by Kathleen Bradean
I think I found my writer's voice years ago when we were in Taccoa visiting relatives. Seeing relatives is real easy in Taccoa as I'm blood kin to at least twenty percent of the population. It's a small town; my mother had sixty-four cousins; you do the math.
Oh, she didn't have sixty-four living cousins. There were only about twenty-eight of them. Living cousins, that is. A few got killt off in road accidents and that type of stuff. Many of the sixty-four didn't make it to their first birthday. Then there were the diphtheria and cholera years where whole branches of the family tree got pruned off in the course of a week, sort of like when a tornado goes through town and tears away tree limbs and sends them flying through your window or shattering your home and all you can do the next day is stare numbly at the damage until your eyes get itchy from tears. Then you drag the back of your hand across you runny nose and go on living because what else are you gonna do?
I only know about all the cousins that passed because there's a book that lists everyone in the family since we came over from England. One time I was real bored because it was my turn to be the person my sisters hated and they'd sneaked off to the creek without me. I knew where they were but the rules of that particularly nasty game were that you had to suck it up and take it so I had to make do until they forgave me for whatever sin they'd decided I'd committed. Seeing as Toccoa is surrounded by the southernmost crest of the Smoky Mountains and this was years before satellite, Grandma's TV only got snowy pictures and ghosts followed the actors. Besides, my grandparents belonged to the cult of 'go play outside' so after a long sigh and an eye roll that nearly got me in big trouble, I took the book out on the back steps and balanced it on my bony knees while I flipped to the page where my mother's name was listed, and my sisters and me with her, and that's how I found out about all those dead cousins. I counted them, even the babies who only lived a day. Then I crawled under the house to play with the barn cat's kittens.
My elusive writer's voice wasn't under the house with them.
We were driving around town-- We must have been on our way to church. Grandma was wearing those white cotton gloves and I had on a dress which was a miracle in and of itself-- and Grandma said "Mister L" -- isn't it funny how they called each other Mister L and Missus L instead of using their first names? Maybe because they flat out hated each other. Anyway, Grandma said, "Stop the car. I want to show the children this house." It was a big old dark green thing with a mansard roof that had seen better centuries. We said we could see the house fine from the car, but she insisted.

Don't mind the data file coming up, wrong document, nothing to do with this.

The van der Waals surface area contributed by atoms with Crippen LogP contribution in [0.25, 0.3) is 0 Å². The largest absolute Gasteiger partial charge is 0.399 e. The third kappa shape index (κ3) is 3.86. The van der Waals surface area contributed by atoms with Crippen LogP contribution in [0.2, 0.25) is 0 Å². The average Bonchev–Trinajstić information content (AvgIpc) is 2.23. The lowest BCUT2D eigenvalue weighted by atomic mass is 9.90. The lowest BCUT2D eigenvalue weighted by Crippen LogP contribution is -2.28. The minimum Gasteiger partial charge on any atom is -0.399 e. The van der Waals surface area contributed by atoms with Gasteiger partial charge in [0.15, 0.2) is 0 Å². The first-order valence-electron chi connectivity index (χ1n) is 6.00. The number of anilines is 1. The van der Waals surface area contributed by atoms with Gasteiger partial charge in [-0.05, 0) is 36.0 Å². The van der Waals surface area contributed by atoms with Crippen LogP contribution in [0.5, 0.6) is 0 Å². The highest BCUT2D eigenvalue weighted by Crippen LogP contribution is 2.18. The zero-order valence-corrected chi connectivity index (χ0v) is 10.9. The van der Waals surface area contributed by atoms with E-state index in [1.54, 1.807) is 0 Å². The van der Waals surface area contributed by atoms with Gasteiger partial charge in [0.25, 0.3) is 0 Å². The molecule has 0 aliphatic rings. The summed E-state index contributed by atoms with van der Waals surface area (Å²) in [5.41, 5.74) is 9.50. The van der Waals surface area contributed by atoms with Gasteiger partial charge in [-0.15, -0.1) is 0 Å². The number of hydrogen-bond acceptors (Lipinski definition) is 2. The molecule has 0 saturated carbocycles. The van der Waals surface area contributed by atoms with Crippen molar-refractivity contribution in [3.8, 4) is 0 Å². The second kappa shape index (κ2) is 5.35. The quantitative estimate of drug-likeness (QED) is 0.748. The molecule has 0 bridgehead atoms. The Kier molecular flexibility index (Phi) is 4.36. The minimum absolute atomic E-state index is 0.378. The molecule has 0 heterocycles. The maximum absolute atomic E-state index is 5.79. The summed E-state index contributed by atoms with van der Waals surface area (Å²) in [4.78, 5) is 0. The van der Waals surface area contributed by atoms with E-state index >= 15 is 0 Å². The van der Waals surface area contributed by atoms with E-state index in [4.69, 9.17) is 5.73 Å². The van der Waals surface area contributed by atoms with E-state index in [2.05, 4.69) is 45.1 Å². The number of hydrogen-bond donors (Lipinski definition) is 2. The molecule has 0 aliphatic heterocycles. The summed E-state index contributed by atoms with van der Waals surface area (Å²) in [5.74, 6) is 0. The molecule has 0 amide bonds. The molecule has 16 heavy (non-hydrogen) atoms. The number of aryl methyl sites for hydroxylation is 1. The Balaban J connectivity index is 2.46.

Grandpa didn't need to stop really. He always drove so slow we could have popped open the doors and stepped out like it was one of those carnival rides on a continuous belt, but he pulled off the road, which probably brought considerable relief to that blue Chevy that had been dogging Grandpa's back bumper since we passed the county high school.
The cicadas were buzzing like mad in towering, pale green trees behind the house. Gravel got in my shoe as we walked down the drive so I hopped on one foot while I dumped it out. Grandma stepped onto the porch and knocked on the door. When no one answered, my sisters and I shuffled toward the car, not in any hurry to get back in because Grandma and Grandpa had been bickering all morning about whether we'd go to the Methodist church (his) or the Baptist (hers) and we would have been glad to miss both. So when she called us over and tolt us to look through the windows so we could see the inside of the place, we climbed up on the porch with her. I cupped my hands around my eyes and looked into the parlor. Some guy was asleep on a couch in his t-shirt and I could hear a game on a television I couldn't see. I tugged on Grandma's sleeve and whispered frantically to her to move away from the window. Maybe I only thought I was was whispering because the man sat up suddenly. We yelped and lit out for Grandpa's car, but Grandma just stood there on the porch peering in like she never heard of a shotgun before. The door yanked open and the guy's hair, which was sticking up like he'd licked a light socket, I swear reached the top of the door frame. He stared at us sleep stupefied for a good moment. My sisters and I held hands and our breaths.
Turns out he was a cousin.
One of the living, of course. We may be southern but we aren't gothic.
Maybe you wonder how you develop your writers voice and maybe you don't. I went looking for it but got sidetracked and haven't bothered since. Supposedly, that's what an MFA program does for you. But I'm convinced that focuses on the wrong thing. If the story is first person, it has to be written in the character's voice, not the writer's. Otherwise, the writer is intruding.
I didn't find my writer's voice in Toccoa, but I can make it sound as if this narrator is me. It's channeling the way a story would be told by that narrator. It's cadence and vocabulary. It's judiciously ignoring grammar in favor of voice. I wouldn't suggest writing dialectics as a rule since they are often annoying, but those three words inform the reader about the narrator in ways that the rest of the text can't, so I did it anyway.
If you're a writer, you may have voices in your head. Let them speak on the page. Don't worry about your voice, because unless you consciously steer your writing to a different one, yours will shine through.
The Devil of Ponong series